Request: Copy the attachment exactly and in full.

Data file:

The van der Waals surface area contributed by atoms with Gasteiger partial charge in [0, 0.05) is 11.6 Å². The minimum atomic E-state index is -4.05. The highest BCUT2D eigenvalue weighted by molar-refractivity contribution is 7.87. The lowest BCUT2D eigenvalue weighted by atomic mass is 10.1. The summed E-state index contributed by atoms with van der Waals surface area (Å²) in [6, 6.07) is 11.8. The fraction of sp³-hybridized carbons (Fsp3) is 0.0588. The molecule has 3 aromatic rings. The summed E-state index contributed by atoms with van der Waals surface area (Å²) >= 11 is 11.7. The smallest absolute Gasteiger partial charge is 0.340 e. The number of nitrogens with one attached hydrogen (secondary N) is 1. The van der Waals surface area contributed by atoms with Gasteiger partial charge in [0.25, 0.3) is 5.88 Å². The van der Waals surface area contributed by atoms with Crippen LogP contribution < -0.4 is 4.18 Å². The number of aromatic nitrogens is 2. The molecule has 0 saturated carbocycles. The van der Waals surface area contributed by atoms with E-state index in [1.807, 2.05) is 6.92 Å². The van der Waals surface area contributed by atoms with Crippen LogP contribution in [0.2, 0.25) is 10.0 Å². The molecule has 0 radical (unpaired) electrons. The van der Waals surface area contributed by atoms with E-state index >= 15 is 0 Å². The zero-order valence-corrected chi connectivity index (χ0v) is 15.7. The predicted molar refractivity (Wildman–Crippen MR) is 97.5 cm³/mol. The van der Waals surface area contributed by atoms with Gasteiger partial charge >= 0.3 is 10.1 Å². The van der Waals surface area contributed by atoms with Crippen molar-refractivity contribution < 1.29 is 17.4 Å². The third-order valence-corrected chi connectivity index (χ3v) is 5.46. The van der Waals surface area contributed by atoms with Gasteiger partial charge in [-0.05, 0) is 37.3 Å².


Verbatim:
The van der Waals surface area contributed by atoms with Gasteiger partial charge in [0, 0.05) is 11.6 Å². The minimum atomic E-state index is -4.05. The highest BCUT2D eigenvalue weighted by molar-refractivity contribution is 7.87. The lowest BCUT2D eigenvalue weighted by atomic mass is 10.1. The summed E-state index contributed by atoms with van der Waals surface area (Å²) in [6, 6.07) is 11.8. The fraction of sp³-hybridized carbons (Fsp3) is 0.0588. The molecule has 3 aromatic rings. The summed E-state index contributed by atoms with van der Waals surface area (Å²) >= 11 is 11.7. The smallest absolute Gasteiger partial charge is 0.340 e. The number of nitrogens with one attached hydrogen (secondary N) is 1. The van der Waals surface area contributed by atoms with Gasteiger partial charge in [0.25, 0.3) is 5.88 Å². The van der Waals surface area contributed by atoms with Crippen LogP contribution < -0.4 is 4.18 Å². The number of aromatic nitrogens is 2. The molecule has 0 saturated carbocycles. The van der Waals surface area contributed by atoms with E-state index in [1.807, 2.05) is 6.92 Å². The van der Waals surface area contributed by atoms with Crippen LogP contribution in [0.2, 0.25) is 10.0 Å². The molecule has 0 radical (unpaired) electrons. The van der Waals surface area contributed by atoms with E-state index >= 15 is 0 Å². The zero-order valence-corrected chi connectivity index (χ0v) is 15.7. The predicted molar refractivity (Wildman–Crippen MR) is 97.5 cm³/mol. The van der Waals surface area contributed by atoms with Gasteiger partial charge >= 0.3 is 10.1 Å². The van der Waals surface area contributed by atoms with Crippen molar-refractivity contribution < 1.29 is 17.4 Å². The third-order valence-corrected chi connectivity index (χ3v) is 5.46. The van der Waals surface area contributed by atoms with Gasteiger partial charge in [-0.05, 0) is 37.3 Å².